Look for dragon fruit with vibrantly colored skin and firm, intact scales. Hold the fruit in your hand; it should feel heavy for its size. Test the spiky tip to see that it is supple and pliable, not hard or woody. Gently press the fruit’s skin to be sure it has a little give, a sign that the flesh inside will be soft and juicy.

If the dragon fruit feels firm and not quite ripe, store it at room temperature for two to three days to let it ripen. After that, refrigerate dragon fruit for up to five days.

You can also freeze peeled, cut dragon fruit. (And you can purchase cubed dragon fruit in the frozen food section of some supermarkets.)

3 Ways to Prepare Dragon Fruit

Always wash dragon fruit before you cut it to remove any dust or dirt that can get lodged in its thick skin in transit. After that, the fruit is as easy to prep as an avocado—without any pesky pit to deal with. Here are three easy ways to do it.

Halve and Scoop

Place the fruit on a cutting board and halve it lengthwise. Slide a large spoon between the skin and the flesh of each half, then use the spoon to scoop out the speckled flesh. Slice or cut into cubes. Added bonus: The washed, scooped-out skins can be used as pretty serving bowls. Alternately, you can serve the halved fruit as is and scoop out the flesh with a spoon.

Trim and Peel

Cut each end off the fruit, then score the skin with a lengthwise cut through without cutting into the flesh. Peel off the skin the way you would peel an orange, then cut the dragon fruit into rounds, slice into wedges, or dice.

Slice Into Wedges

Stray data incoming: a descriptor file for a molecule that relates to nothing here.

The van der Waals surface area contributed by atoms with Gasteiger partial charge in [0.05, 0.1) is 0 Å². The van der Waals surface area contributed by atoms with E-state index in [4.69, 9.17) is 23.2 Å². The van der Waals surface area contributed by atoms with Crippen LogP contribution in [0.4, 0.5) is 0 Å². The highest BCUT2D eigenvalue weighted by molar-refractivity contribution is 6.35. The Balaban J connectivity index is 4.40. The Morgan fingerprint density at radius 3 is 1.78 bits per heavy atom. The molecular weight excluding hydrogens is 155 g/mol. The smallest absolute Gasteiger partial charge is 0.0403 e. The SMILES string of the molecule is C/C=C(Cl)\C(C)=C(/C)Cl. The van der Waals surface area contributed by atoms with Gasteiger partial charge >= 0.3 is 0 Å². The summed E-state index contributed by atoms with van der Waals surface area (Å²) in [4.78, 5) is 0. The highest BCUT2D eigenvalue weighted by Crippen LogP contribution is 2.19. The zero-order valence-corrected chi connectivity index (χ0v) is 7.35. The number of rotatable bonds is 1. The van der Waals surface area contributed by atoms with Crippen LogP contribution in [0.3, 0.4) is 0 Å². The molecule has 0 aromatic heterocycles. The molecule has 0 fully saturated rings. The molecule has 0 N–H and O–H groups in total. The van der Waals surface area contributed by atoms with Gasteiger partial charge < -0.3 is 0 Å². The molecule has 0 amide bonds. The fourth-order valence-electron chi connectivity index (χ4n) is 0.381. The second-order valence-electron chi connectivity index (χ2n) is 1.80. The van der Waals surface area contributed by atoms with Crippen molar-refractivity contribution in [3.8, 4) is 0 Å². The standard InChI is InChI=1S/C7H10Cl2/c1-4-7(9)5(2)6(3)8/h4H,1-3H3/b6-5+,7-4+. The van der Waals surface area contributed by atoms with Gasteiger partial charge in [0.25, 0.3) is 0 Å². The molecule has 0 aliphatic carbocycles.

Wash fruit, leaving skin on. Cut fruit in half lengthwise, then cut each half into four wedges for perfect, colorful pieces to eat like slices of melon.

Dragon Fruit Recipe Recommendations

Dragon fruits are sweet and juicy like a perfectly ripe pear, with a distinctive, seedy crunch similar to a kiwi. That crunch is a welcome addition to salads, breakfast bowls, and other fruity recipes, like our Mixed Fruit Soup. Try adding diced dragon fruit to a Rainbow Fruit Platter with Citrus Drizzle. You can also blend it in place of mangoes in a smoothie bowl. Or just enjoy dragon fruit on its own as a refreshing dessert or a snack.

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About the Author

Headshot of Mary Margaret Chappell

About the Author

Mary Margaret Chappell

When Mary Margaret Chappell first started out in the plant-based food world as a writer, editor, and recipe developer, she was a bacon-loving former pastry chef who didn’t think she could ever cook without butter. Fourteen years, four cookbooks, dozens of cooking classes, and hundreds of recipes later, her favorite thing in the world is sharing the tips, techniques, and recipes that show just how easy and delicious whole-food, plant-based cooking can be. The former food editor of Vegetarian Times magazine has done away with her dependency on butter and is honing her skills at baking with natural sweeteners. Chappell lives in France, where plant-based eating can often be a challenge, but the fruits, vegetables, grains, and legumes available are simply amazing. Find her on Instagram and Facebook.